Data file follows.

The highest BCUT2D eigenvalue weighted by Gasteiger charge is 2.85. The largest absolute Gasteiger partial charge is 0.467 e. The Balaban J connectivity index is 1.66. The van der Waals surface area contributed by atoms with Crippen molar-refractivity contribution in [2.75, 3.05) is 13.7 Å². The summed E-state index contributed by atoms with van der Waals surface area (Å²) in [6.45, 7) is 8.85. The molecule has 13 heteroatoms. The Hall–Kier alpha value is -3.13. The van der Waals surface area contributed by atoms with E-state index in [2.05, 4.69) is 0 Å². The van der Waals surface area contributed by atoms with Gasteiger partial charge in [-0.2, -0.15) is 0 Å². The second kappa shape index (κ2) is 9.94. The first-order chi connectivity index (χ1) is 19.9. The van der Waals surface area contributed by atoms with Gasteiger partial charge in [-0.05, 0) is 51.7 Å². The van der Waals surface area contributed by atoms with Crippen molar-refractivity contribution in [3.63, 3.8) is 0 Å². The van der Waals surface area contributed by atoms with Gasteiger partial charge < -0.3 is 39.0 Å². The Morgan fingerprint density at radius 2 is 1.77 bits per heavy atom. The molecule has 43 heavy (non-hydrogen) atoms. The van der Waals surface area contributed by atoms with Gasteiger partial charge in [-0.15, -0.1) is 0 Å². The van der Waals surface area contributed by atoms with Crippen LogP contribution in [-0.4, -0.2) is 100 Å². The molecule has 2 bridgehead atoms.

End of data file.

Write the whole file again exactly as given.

The highest BCUT2D eigenvalue weighted by Gasteiger charge is 2.85. The largest absolute Gasteiger partial charge is 0.467 e. The Balaban J connectivity index is 1.66. The van der Waals surface area contributed by atoms with Crippen molar-refractivity contribution in [2.75, 3.05) is 13.7 Å². The summed E-state index contributed by atoms with van der Waals surface area (Å²) in [6.45, 7) is 8.85. The molecule has 13 heteroatoms. The Hall–Kier alpha value is -3.13. The van der Waals surface area contributed by atoms with E-state index in [2.05, 4.69) is 0 Å². The van der Waals surface area contributed by atoms with Gasteiger partial charge in [-0.2, -0.15) is 0 Å². The second kappa shape index (κ2) is 9.94. The first-order chi connectivity index (χ1) is 19.9. The van der Waals surface area contributed by atoms with Gasteiger partial charge in [-0.05, 0) is 51.7 Å². The van der Waals surface area contributed by atoms with Crippen molar-refractivity contribution in [3.63, 3.8) is 0 Å². The van der Waals surface area contributed by atoms with Gasteiger partial charge < -0.3 is 39.0 Å². The Morgan fingerprint density at radius 2 is 1.77 bits per heavy atom. The molecule has 43 heavy (non-hydrogen) atoms. The van der Waals surface area contributed by atoms with Gasteiger partial charge in [-0.15, -0.1) is 0 Å². The van der Waals surface area contributed by atoms with Crippen LogP contribution in [-0.4, -0.2) is 100 Å². The molecule has 2 bridgehead atoms.